That anxiety serves a two-fold purpose: In Escola’s life, it can mean agonizing over what people might think about personal decisions. The comedian says that before coming out as nonbinary they identified with they/them pronouns and never felt constrained by a single gender, but struggled with what using the label might mean for creating tension in personal interactions.
“I realized I was not using the label because I was like, ‘That’s annoying. People will be annoyed and uncomfortable around me. They might slip up and say he/him and then feel self-conscious and I don’t want them to feel that way,’” Escola says. “I guess I have to be part of the growing pains phase of they/them pronouns.”
But for Escola, accepting their gender journey also meant discovering more freedom in their performances — especially in interrogating why they identify so strongly with middle-aged women. The comedian grew up in Clatskanie, Oregon, a “rural mill town,” with their mother and younger brother. “I was like, there’s gotta be more than this,” Escola says. But some of their most precious memories are the time they spent with their grandmother and her best friends — a group of women they say inform some of the funniest roles.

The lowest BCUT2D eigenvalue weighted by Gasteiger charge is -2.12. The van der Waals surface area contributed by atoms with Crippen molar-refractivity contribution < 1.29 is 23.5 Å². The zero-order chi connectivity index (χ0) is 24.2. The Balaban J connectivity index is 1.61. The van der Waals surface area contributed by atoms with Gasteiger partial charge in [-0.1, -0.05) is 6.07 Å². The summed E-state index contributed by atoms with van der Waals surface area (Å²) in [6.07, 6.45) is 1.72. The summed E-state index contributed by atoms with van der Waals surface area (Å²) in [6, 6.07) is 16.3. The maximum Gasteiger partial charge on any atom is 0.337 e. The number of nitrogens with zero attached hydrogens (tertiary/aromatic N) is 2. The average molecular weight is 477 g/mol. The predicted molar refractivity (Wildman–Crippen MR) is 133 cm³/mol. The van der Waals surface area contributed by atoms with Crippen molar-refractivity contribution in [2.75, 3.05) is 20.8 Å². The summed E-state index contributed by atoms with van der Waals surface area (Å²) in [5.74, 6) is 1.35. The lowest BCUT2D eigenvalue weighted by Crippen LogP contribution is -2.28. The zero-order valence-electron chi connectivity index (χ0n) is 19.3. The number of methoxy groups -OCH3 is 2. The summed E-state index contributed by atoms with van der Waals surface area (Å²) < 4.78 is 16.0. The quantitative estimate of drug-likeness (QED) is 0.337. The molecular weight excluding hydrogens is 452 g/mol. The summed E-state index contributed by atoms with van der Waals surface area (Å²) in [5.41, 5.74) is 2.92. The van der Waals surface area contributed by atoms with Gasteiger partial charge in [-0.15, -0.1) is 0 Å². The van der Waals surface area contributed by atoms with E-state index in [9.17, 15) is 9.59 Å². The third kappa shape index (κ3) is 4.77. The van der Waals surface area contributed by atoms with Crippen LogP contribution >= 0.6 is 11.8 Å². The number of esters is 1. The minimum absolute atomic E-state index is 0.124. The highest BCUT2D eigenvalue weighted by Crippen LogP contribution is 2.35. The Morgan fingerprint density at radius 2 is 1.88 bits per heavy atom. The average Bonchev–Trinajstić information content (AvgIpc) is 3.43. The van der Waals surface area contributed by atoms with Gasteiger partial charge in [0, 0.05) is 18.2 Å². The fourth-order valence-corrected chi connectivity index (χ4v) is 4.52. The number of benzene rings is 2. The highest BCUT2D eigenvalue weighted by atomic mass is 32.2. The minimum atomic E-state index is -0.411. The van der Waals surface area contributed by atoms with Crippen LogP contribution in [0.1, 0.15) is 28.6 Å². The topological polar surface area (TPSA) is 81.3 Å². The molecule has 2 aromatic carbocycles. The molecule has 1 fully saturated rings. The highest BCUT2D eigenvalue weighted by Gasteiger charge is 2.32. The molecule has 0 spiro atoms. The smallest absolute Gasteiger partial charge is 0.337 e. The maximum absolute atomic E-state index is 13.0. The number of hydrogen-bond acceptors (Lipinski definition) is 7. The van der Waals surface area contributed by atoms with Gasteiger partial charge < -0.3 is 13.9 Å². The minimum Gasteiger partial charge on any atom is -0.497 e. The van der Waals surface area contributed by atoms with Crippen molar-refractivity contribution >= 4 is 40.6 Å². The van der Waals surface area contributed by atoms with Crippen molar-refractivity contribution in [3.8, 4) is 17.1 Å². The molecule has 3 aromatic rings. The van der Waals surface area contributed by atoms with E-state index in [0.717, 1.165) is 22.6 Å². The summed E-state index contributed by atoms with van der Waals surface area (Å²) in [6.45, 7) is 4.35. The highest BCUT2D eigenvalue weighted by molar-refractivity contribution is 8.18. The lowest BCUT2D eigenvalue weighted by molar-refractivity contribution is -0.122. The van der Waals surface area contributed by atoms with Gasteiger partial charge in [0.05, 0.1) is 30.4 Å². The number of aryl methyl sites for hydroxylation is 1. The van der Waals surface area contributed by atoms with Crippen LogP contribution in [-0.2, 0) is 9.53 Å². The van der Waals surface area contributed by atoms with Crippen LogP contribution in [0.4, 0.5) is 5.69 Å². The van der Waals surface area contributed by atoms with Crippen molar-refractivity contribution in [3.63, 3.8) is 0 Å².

“It always bothered me when people would think the joke was that I was playing a woman. I never saw myself as a boy making fun of women,” Escola says. “They were my friends growing up. They were who I wanted to be. They were the ones that accepted me. I would fake sick every Monday so that I could go have lunch with my grandma and her friends. I just wanted to be a middle-class woman in her early sixties running errands. This is who is fascinating to me. I can’t think of an interesting man.”